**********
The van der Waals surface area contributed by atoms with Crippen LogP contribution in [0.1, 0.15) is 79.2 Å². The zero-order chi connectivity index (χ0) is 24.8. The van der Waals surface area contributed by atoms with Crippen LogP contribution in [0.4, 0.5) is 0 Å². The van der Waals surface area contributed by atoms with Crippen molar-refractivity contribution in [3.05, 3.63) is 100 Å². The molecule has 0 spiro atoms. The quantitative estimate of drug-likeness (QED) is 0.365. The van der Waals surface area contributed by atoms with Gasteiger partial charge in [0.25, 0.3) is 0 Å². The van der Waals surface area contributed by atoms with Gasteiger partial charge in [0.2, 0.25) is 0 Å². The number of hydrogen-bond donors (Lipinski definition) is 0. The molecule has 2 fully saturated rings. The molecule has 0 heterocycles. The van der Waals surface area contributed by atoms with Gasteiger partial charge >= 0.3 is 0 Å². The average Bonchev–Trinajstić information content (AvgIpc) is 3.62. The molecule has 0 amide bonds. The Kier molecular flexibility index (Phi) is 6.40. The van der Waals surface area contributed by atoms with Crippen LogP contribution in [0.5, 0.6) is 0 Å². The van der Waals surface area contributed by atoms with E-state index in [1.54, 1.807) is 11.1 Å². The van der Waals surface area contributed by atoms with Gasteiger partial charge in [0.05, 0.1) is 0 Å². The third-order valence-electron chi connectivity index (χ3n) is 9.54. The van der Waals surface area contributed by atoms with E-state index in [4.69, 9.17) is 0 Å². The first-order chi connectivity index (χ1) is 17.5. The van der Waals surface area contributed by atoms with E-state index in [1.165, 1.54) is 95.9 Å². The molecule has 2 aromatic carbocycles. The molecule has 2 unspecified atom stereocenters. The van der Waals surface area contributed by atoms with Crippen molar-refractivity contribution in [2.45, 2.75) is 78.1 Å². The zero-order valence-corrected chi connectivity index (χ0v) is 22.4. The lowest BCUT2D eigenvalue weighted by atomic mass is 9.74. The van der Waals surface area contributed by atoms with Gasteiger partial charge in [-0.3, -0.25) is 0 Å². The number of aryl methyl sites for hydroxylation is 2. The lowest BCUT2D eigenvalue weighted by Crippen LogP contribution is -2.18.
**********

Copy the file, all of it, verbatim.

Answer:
The van der Waals surface area contributed by atoms with Crippen LogP contribution in [0.1, 0.15) is 79.2 Å². The zero-order chi connectivity index (χ0) is 24.8. The van der Waals surface area contributed by atoms with Crippen LogP contribution in [0.4, 0.5) is 0 Å². The van der Waals surface area contributed by atoms with Crippen molar-refractivity contribution in [3.05, 3.63) is 100 Å². The molecule has 0 spiro atoms. The quantitative estimate of drug-likeness (QED) is 0.365. The van der Waals surface area contributed by atoms with Gasteiger partial charge in [0.25, 0.3) is 0 Å². The van der Waals surface area contributed by atoms with Gasteiger partial charge in [0.2, 0.25) is 0 Å². The number of hydrogen-bond donors (Lipinski definition) is 0. The molecule has 2 fully saturated rings. The molecule has 0 heterocycles. The van der Waals surface area contributed by atoms with Gasteiger partial charge >= 0.3 is 0 Å². The average Bonchev–Trinajstić information content (AvgIpc) is 3.62. The molecule has 0 amide bonds. The Kier molecular flexibility index (Phi) is 6.40. The van der Waals surface area contributed by atoms with Crippen LogP contribution in [0.5, 0.6) is 0 Å². The van der Waals surface area contributed by atoms with E-state index in [1.54, 1.807) is 11.1 Å². The van der Waals surface area contributed by atoms with Gasteiger partial charge in [0.05, 0.1) is 0 Å². The third-order valence-electron chi connectivity index (χ3n) is 9.54. The van der Waals surface area contributed by atoms with E-state index in [4.69, 9.17) is 0 Å². The first-order chi connectivity index (χ1) is 17.5. The van der Waals surface area contributed by atoms with E-state index in [1.165, 1.54) is 95.9 Å². The molecule has 2 aromatic carbocycles. The molecule has 2 unspecified atom stereocenters. The van der Waals surface area contributed by atoms with Crippen molar-refractivity contribution in [2.45, 2.75) is 78.1 Å². The zero-order valence-corrected chi connectivity index (χ0v) is 22.4. The lowest BCUT2D eigenvalue weighted by atomic mass is 9.74. The van der Waals surface area contributed by atoms with Gasteiger partial charge in [-0.3, -0.25) is 0 Å². The number of aryl methyl sites for hydroxylation is 2. The lowest BCUT2D eigenvalue weighted by Crippen LogP contribution is -2.18.